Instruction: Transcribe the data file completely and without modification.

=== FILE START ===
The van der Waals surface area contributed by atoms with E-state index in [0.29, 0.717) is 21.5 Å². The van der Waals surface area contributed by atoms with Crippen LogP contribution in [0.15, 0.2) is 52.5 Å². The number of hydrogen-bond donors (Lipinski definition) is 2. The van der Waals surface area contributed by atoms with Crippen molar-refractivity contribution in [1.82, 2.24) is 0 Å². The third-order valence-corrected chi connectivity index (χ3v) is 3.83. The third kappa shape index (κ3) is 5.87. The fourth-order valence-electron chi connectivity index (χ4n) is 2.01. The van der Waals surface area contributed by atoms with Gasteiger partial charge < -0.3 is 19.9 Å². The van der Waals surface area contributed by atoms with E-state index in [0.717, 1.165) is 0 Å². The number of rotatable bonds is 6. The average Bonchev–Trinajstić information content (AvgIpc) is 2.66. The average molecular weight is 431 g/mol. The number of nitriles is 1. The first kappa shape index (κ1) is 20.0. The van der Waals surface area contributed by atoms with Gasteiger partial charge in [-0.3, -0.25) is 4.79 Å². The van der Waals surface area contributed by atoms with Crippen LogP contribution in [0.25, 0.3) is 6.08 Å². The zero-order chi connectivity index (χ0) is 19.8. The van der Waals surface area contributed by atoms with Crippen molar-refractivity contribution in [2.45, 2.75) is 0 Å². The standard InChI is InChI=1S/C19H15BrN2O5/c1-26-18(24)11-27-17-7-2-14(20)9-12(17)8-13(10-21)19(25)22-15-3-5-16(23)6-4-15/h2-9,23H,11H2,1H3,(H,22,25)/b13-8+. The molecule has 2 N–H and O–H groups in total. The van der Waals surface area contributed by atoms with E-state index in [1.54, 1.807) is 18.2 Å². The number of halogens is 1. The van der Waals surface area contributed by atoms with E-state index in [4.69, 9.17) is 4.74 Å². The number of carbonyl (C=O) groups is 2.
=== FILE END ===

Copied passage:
The van der Waals surface area contributed by atoms with E-state index in [0.29, 0.717) is 21.5 Å². The van der Waals surface area contributed by atoms with Crippen LogP contribution in [0.15, 0.2) is 52.5 Å². The number of hydrogen-bond donors (Lipinski definition) is 2. The van der Waals surface area contributed by atoms with Crippen molar-refractivity contribution in [1.82, 2.24) is 0 Å². The third-order valence-corrected chi connectivity index (χ3v) is 3.83. The third kappa shape index (κ3) is 5.87. The fourth-order valence-electron chi connectivity index (χ4n) is 2.01. The van der Waals surface area contributed by atoms with Gasteiger partial charge < -0.3 is 19.9 Å². The van der Waals surface area contributed by atoms with E-state index in [0.717, 1.165) is 0 Å². The number of rotatable bonds is 6. The average Bonchev–Trinajstić information content (AvgIpc) is 2.66. The average molecular weight is 431 g/mol. The number of nitriles is 1. The first kappa shape index (κ1) is 20.0. The van der Waals surface area contributed by atoms with Gasteiger partial charge in [-0.3, -0.25) is 4.79 Å². The van der Waals surface area contributed by atoms with Crippen LogP contribution in [0.25, 0.3) is 6.08 Å². The zero-order chi connectivity index (χ0) is 19.8. The van der Waals surface area contributed by atoms with Crippen molar-refractivity contribution in [2.45, 2.75) is 0 Å². The standard InChI is InChI=1S/C19H15BrN2O5/c1-26-18(24)11-27-17-7-2-14(20)9-12(17)8-13(10-21)19(25)22-15-3-5-16(23)6-4-15/h2-9,23H,11H2,1H3,(H,22,25)/b13-8+. The molecule has 2 N–H and O–H groups in total. The van der Waals surface area contributed by atoms with E-state index in [1.54, 1.807) is 18.2 Å². The number of halogens is 1. The van der Waals surface area contributed by atoms with E-state index in [4.69, 9.17) is 4.74 Å². The number of carbonyl (C=O) groups is 2.